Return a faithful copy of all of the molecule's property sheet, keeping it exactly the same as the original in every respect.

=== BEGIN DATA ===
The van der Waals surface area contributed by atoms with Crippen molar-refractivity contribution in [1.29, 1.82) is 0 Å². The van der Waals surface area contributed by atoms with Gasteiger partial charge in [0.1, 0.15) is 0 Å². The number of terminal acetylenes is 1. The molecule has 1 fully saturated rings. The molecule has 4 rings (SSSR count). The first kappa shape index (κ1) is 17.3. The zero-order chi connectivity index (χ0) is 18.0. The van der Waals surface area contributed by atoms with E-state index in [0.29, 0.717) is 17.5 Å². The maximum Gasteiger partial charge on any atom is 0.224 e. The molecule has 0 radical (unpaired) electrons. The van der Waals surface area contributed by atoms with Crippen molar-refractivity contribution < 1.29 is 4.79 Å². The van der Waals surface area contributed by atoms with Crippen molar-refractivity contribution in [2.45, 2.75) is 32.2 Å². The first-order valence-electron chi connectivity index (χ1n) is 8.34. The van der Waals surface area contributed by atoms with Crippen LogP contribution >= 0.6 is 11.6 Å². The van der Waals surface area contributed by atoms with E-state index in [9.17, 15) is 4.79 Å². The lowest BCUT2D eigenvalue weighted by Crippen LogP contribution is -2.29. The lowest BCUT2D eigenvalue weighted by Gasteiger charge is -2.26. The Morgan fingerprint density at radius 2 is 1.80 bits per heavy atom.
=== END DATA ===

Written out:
The van der Waals surface area contributed by atoms with Crippen molar-refractivity contribution in [1.29, 1.82) is 0 Å². The van der Waals surface area contributed by atoms with Gasteiger partial charge in [0.1, 0.15) is 0 Å². The number of terminal acetylenes is 1. The molecule has 1 fully saturated rings. The molecule has 4 rings (SSSR count). The first kappa shape index (κ1) is 17.3. The zero-order chi connectivity index (χ0) is 18.0. The van der Waals surface area contributed by atoms with E-state index in [0.29, 0.717) is 17.5 Å². The maximum Gasteiger partial charge on any atom is 0.224 e. The molecule has 0 radical (unpaired) electrons. The van der Waals surface area contributed by atoms with Crippen molar-refractivity contribution < 1.29 is 4.79 Å². The van der Waals surface area contributed by atoms with Crippen molar-refractivity contribution in [2.45, 2.75) is 32.2 Å². The first-order valence-electron chi connectivity index (χ1n) is 8.34. The van der Waals surface area contributed by atoms with Crippen LogP contribution >= 0.6 is 11.6 Å². The van der Waals surface area contributed by atoms with E-state index in [9.17, 15) is 4.79 Å². The lowest BCUT2D eigenvalue weighted by Crippen LogP contribution is -2.29. The lowest BCUT2D eigenvalue weighted by Gasteiger charge is -2.26. The Morgan fingerprint density at radius 2 is 1.80 bits per heavy atom.